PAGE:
My first season in the yacht world was all about meeting South Africans. But this season is setting out to be the season of the Kiwi’s and the Aussies. I landed this job through an Aussie that was staying at the crew house that knew a captain in need of a chef, and put me in touch. Our 1st Mate is an Aussie, and I’ve been making Aussie friends left and right. It was another Aussie that put me in touch with the Grateful Palate, as it seems to be the only place in town carrying Vegemite (Yes, that Men At Work song goes through my head every time I look at a jar of Vegemite), which I had to stock up on for our mate.

Vegemite is a “yeast extract”. It comes in a squat, brown, glass jar with a bright yellow label and in a big red triangle reads “VEGEMITE - Concentrated Autolyzed Yeast Extract”. What, precisely, that means, I’m not entirely sure but whatever it is, I am TOTALLY ADDICTED. It’s dark brown in color and thick and creamy, like peanut butter, or an overly reduced demi-glaze. But unlike peanut butter, Vegemite is meant to be used in a very small quantity. I find the smell to be quite pleasant; fermentation and must – like a wine barrel. It’s got a yeasty, fermented, savory flavor; exactly what I would imagine umami to be. Like The Colonels chicken, it contains that same secret ingredient that makes you crave it fortnightly. I love it; on toast in the morning with butter and a thin layer of Vegemite, or on a toasted cheese sandwich. I can’t seem to get enough of it! I tried Marmite last year when I was working with a bunch of Brits (Marmite is the British version of Vegemite) and I don’t recall reacting with the same fervor. In fact, I was very much put off by it. Marmite was quite pungent and had a funky aftertaste that clung to my mouth. I found it a bit overpowering. Whereas Marmite reminds me of something indiscernible, perhaps fish related, fermenting and rotting in a jar – Vegemite tastes like super concentrated beer. Perhaps that’s why I like Aussie’s so much! ;o)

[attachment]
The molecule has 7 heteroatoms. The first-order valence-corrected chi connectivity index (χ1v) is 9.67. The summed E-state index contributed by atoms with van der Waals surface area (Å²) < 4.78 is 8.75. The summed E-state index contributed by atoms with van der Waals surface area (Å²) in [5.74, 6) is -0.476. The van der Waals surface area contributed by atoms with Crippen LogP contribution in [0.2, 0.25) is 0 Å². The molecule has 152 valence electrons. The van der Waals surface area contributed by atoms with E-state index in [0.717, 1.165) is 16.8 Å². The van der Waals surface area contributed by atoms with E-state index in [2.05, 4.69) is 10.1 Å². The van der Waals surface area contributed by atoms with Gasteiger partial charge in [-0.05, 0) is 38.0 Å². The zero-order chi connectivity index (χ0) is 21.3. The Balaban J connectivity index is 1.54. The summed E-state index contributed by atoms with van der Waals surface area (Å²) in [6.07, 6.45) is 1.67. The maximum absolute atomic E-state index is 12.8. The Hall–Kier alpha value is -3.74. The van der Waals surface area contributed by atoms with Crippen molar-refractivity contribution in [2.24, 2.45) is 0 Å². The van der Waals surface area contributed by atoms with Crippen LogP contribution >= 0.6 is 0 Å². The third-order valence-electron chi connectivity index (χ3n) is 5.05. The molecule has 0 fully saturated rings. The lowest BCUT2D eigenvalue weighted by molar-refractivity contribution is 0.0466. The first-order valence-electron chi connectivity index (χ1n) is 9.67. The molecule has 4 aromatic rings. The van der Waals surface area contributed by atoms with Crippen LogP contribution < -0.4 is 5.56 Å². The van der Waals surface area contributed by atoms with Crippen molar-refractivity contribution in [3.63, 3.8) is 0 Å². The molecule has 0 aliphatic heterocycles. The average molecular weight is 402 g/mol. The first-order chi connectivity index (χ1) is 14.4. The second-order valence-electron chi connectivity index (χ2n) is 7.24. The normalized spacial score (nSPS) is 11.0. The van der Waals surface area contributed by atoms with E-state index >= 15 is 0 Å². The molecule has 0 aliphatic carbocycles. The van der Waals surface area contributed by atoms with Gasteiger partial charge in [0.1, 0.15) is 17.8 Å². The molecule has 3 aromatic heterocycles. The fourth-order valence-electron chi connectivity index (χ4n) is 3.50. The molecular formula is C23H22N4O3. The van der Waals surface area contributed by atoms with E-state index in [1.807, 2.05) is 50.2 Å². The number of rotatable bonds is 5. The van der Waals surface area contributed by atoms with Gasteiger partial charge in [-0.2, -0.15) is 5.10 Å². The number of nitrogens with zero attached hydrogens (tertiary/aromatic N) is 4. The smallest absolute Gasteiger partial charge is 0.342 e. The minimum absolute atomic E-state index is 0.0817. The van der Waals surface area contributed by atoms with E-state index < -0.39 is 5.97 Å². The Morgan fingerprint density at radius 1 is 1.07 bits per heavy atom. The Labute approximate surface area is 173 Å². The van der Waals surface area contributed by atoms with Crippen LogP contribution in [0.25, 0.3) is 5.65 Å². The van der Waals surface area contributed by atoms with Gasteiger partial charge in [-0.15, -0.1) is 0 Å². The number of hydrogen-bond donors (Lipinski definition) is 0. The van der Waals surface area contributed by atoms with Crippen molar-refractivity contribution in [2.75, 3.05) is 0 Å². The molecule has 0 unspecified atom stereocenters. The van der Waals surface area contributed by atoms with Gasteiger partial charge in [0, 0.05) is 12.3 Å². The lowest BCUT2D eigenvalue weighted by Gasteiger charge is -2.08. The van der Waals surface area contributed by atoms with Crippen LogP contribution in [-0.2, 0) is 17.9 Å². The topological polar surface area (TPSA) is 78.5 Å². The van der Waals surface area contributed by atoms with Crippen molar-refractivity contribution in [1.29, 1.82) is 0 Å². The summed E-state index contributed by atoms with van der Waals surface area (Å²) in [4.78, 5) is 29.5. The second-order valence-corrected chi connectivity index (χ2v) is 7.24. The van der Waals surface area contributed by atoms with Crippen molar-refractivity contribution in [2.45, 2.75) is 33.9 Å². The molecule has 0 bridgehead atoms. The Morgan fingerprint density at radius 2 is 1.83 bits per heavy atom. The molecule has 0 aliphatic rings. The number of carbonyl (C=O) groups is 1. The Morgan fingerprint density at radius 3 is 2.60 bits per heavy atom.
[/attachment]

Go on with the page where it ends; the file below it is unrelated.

Vegemite Sandwich:

Spread a little butter on bread, apply a thin layer of vegemite and then top with cheese. Put under the broiler until cheese is melty and warm. Eat. Savor. Enjoy.


Anonymous said...

Honey! I am not only hooked on Vegemite myself but have to check regularly on your blog site - you have such a lovely writing style and it makes me feel that we are on the same boat! Miss you. Shan xxx

diego said...

I used to love the Grateful Palate until today, dec 29/06.

I brought a friend of mine to Grateful Palate around 2:30pm for lunch. The owner of the restaurant was having lunch with a couple, entertaining them, and going back and forth from the kitchen's grill where he was preparing a meal. He was sitting beside the main counter top between the kitchen and the customers area, between the countertop and the deli area.

I was midway my meal when he lit up a cigarette and started smoking. Few times he put down the cigarette to go behind the deli and kitchen area to reach for food and such and I guess continue preparing meals.

I finished eating and went up to the owner and told him that even if it's his own restaurant he shouldn't be smoking while there are still customer eating, to which he replied that American laws don't apply at the grateful palate since it's not an American restaurant but indeed is an Australian Embassy and therefore Australian laws apply instead. After saying so he thanked me, pat me a couple of times hardly in the back and sent me my merry way with a not so gently push.

The owner did a few other things that my friend and I considered disgusting.

The food's ingredient were great, food was tasty, but the owner's arrogance and ignorance totally ruined the experience.

My stomach is torn, I feel nauseous and I am left a really bad taste in my mouth.

Needless to say I am never going back nor I am ever going to bring any of my friends/coworkers there.